The two-day Orion Music + More Festival, curated by heavy metal legends Metallica, will not be returning to Detroit’s Belle Isle next year (the site of the 2013 edition) and will take 2014 off altogether, according to event promoter C3 Presents.
“We both never felt comfortable going down the same path that everyone else was doing. Metallica’s always been autonomous, and Lou Reed is the godfather of being an outsider, being autonomous, marching to his own drum.”
Metallica aren’t exactly the band you’d associate with Justin Bieber. But, it turns out the band who once called themselves Alcoholica and wrote the songs “Harvester of Sorrow” and Call of Ktulu” call themselves Bieber fans.
Metallica is a global phenomenon and have played every continent but one. That’s going to change when the thrash metal legends cross Antarctica off of their to-do list for a one-off show, when they play the Argentine Antarctic Base Carlini on December 8.
Last week, we gave you the lowdownon Louder Than Hell: The Definitive Oral History Of Metal, which takes you from the ’60s to today. It’s a great history lesson, and a very readable one. On the flip side is The Merciless Book Of Metal Lists, which gets into a crucial part of the heavy metal culture, namely, arguing about who is great, who sucks, and who is a poser.
We sat down with some of the icons of the last few decades of heavy metal and hard rock to talk about the culture, why it’s so enduring, and how it has changed. Unsurprisingly, Judas Priest’s Rob Halford, Corey Taylor (Slipknot, Stone Sour), Phil Anselmo (Pantera, Down), Dave Mustaine and Dave Ellefson (Megadeth) and Jason Newsted (Metallica), all had a lot to say on the matter.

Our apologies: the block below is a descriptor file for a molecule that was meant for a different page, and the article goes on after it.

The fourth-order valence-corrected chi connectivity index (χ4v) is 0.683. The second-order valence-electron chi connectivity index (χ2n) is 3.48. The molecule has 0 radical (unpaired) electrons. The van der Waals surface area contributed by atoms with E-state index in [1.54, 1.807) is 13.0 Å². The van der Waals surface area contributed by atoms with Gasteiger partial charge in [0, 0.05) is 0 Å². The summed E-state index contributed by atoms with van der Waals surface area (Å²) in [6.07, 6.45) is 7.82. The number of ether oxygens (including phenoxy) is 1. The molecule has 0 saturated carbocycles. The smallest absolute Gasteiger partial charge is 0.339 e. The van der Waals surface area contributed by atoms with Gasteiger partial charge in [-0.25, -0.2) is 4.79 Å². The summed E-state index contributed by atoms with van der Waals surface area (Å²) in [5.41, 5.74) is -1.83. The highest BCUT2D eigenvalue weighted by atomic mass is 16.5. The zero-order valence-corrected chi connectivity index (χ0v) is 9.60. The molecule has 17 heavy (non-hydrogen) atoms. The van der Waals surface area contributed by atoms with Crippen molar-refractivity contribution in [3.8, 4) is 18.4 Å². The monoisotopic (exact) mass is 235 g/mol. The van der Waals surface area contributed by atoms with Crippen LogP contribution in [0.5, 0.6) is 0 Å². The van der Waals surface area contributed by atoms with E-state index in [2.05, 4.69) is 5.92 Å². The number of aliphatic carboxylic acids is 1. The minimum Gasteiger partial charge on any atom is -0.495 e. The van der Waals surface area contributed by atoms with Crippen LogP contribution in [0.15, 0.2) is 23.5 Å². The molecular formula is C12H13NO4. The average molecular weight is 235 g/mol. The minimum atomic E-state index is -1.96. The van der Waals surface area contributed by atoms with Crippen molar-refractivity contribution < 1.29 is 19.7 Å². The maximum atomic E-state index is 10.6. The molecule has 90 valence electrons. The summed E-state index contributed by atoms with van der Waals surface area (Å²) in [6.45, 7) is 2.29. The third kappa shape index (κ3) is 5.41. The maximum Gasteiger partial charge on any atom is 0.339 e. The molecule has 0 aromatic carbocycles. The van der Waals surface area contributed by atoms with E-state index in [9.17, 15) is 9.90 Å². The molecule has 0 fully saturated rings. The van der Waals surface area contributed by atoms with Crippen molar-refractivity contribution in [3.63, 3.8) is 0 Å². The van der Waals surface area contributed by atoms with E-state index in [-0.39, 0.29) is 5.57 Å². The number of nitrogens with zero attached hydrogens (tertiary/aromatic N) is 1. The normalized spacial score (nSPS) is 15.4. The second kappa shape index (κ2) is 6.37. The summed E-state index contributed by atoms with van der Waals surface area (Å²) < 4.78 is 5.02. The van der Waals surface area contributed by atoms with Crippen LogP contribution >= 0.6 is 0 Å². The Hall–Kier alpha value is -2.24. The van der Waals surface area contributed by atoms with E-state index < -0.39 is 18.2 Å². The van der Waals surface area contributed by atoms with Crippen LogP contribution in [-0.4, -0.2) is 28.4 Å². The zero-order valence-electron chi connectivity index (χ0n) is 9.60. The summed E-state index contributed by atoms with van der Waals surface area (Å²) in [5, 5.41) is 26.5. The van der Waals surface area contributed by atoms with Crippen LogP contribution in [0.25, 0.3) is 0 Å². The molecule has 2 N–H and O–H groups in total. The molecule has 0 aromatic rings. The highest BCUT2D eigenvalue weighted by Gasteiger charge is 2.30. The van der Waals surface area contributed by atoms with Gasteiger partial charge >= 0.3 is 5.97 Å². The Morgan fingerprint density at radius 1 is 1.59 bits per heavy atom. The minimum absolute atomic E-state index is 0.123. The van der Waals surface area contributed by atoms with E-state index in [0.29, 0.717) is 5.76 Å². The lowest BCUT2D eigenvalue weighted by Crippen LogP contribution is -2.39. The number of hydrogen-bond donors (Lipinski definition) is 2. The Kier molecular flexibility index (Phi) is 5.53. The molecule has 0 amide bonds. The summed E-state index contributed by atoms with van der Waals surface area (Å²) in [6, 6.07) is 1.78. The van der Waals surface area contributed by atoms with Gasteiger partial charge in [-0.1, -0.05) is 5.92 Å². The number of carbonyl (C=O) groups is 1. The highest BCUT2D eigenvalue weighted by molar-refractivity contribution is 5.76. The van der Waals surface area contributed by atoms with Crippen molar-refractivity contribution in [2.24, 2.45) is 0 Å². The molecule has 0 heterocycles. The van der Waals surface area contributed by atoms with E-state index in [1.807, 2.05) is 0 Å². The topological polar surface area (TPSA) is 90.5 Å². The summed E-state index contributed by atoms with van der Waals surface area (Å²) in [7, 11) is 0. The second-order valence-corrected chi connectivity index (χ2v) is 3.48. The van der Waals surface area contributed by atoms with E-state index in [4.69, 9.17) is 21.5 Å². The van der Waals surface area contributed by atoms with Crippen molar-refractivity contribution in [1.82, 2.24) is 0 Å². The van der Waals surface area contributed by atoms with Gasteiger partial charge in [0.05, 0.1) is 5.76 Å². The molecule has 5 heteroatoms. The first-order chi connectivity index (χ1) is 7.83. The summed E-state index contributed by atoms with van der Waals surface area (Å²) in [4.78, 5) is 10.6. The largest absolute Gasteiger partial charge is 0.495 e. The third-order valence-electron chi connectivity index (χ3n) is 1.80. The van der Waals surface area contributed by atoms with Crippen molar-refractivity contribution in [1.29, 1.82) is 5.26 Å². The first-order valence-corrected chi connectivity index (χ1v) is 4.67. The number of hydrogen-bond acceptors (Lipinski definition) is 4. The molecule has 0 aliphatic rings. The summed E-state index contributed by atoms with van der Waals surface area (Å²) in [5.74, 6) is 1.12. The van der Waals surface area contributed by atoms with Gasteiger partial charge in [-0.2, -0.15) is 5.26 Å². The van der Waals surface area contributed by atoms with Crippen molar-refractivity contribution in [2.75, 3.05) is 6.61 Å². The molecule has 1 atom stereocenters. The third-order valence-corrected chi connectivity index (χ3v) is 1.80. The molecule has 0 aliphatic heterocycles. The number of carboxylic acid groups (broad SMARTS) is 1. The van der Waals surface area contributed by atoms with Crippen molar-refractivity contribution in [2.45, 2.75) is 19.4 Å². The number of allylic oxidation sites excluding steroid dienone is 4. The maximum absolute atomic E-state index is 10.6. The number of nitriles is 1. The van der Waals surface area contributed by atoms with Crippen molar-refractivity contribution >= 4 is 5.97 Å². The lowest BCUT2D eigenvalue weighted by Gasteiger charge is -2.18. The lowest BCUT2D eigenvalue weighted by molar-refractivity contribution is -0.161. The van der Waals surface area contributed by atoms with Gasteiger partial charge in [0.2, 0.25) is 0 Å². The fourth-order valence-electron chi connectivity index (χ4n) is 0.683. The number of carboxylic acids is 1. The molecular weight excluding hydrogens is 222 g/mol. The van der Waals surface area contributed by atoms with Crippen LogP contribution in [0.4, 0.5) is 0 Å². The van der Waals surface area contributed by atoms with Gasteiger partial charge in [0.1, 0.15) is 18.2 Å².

Metallica has been doing the film festival circuit (and even played at San Diego’s ComicCon) promoting their cinematic event. This isn’t supposed to be just a Metallica concert film. There’s a narrative.
“For all those that didn’t get to see Kill ‘Em All, Master of Puppets, we have all those props and there’s a story line to give it longer legs so it’s just not a concert footage film.”
As far as concert films go, if it isn’t the most beautifully shot one of all time, it’s close. You actually do feel like you’re onstage with the band. But – ostensibly – this isn’t supposed to be just a Metallica concert film. There’s a narrative.
This is Metallica in 1993. The pioneering, American Heavy Metal band had just finished a long co-headling stadium tour with Guns N’ Roses in which frontman James Hetfield was torched during a performance accidentally thanks to some faulty pyrotechnics. The group’s […]